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Egyptian actress in the eye of porn film storm

Actress advocates watching porn movies to gain experience as group files law suit against her

Image Credit:
A file photo of Egyptian actress Entissar.
Gulf News

Cairo: Egyptian actress Entissar, famed for comic roles in TV serials, has sparked a big controversy in the conservative country, after she encouraged young people, who cannot afford high marriage costs, to watch sex films.

“He who fears falling into a [sexual] sin prohibited by religion can cool down by watching porn films,” the 44-year-old actress said on a TV show earlier this week.

“These films are useful for men, especially those who have no pre-marriage sex experience.”

Entissar, who is a Muslim mother, admitted to have watched porn films, rejecting any bid to block sex websites or TV stations.

“Everyone should be free in watching porn films if they want,” she added on “Nafsana” (Giving Vent to Feelings”, a show she co-hosts on the private TV station Al Qahera Wal Nas.

Her remarks have brought her under fervent criticisms from ordinary people and clerics alike.

“Is it OK to talk about porn films so easily and on TV?” said Karam Abdul Alleem, a father of four children. “Do you expect then sexual harassment to disappear?” he added.

In recent years, sex crimes have increased in Egypt, prompting the government to toughen penalties against offenders.

A UN report released in 2013 found that 99.3 per cent of women in Egypt have experienced some form of sexual harassment.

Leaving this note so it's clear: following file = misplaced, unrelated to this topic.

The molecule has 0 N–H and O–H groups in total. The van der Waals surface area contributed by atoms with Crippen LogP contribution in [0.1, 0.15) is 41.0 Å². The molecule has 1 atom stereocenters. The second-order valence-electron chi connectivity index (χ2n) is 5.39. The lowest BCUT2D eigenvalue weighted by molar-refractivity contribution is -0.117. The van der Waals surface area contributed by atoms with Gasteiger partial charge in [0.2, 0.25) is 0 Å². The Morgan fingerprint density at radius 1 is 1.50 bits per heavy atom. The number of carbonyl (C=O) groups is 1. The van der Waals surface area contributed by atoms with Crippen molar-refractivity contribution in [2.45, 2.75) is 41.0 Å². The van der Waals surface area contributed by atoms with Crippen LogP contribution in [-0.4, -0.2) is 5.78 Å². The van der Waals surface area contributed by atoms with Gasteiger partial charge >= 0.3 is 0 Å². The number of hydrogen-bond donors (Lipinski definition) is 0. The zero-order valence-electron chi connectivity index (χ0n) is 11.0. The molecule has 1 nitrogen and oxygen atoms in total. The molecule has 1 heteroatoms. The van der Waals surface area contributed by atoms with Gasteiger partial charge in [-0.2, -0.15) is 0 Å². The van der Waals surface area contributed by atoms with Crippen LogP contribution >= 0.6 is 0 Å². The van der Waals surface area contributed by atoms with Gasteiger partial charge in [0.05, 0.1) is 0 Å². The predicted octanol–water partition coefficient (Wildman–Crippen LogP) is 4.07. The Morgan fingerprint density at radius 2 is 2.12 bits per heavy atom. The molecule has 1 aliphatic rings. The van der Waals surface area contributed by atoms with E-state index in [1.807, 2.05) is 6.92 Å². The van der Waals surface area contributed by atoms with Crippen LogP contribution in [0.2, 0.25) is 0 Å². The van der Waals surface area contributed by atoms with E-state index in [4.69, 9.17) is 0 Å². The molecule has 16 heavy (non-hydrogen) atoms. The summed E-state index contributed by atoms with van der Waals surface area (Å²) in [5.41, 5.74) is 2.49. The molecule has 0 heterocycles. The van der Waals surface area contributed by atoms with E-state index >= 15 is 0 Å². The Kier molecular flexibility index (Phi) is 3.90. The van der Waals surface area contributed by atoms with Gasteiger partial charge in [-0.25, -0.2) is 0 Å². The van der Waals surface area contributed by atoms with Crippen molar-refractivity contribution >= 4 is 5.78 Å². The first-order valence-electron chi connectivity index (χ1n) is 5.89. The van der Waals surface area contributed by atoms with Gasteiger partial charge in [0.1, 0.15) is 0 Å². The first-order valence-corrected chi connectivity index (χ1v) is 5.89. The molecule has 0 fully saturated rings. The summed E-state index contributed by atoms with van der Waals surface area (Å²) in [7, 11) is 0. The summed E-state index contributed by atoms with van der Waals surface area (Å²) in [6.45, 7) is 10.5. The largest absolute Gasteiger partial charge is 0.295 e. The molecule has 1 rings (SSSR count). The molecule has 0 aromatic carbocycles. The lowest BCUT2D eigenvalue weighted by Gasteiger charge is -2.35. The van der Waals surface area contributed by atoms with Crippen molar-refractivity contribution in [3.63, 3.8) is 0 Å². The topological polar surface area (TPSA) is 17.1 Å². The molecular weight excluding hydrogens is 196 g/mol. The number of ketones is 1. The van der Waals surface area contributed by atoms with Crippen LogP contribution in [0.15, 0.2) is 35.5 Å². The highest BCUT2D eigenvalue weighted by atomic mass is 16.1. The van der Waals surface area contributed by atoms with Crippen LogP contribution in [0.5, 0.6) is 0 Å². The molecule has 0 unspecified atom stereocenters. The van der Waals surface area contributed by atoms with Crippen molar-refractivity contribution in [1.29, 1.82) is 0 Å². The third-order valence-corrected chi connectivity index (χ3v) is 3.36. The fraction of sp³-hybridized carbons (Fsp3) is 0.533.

“This is a call for debauchery and depravity,” said prominent Muslim cleric Khalid Al Jindi, commenting on Entissar’s argument. “I can’t believe this could happen.”

A pro-government group, calling itself “Who Loves Egypt” has lodged a legal complaint with the country’s chief prosecutor, requesting Entissar be questioned for allegedly inciting debauchery, an offence punishable by up to one year in prison.

No legal action has been taken against the actress.

Yet, some young people have raised their voices to advocate the debate on sex. One of them is Mahmoud Shawky, a 29-year-old male accountant.

“The time has come for us to stop hiding our heads in sand. We should open a healthy discussion on sex and its education,” he said. “Of course, I don’t support the call for watching sex films. However, we should no longer regard talk on sex as a bad thing because it is part of our life and existence.”

A public debate on sex has long been a taboo in Egypt, the Arab world’s most populous country. Repeated calls for introducing sex education in schools have not drawn public or official backing in this mostly Muslim country.

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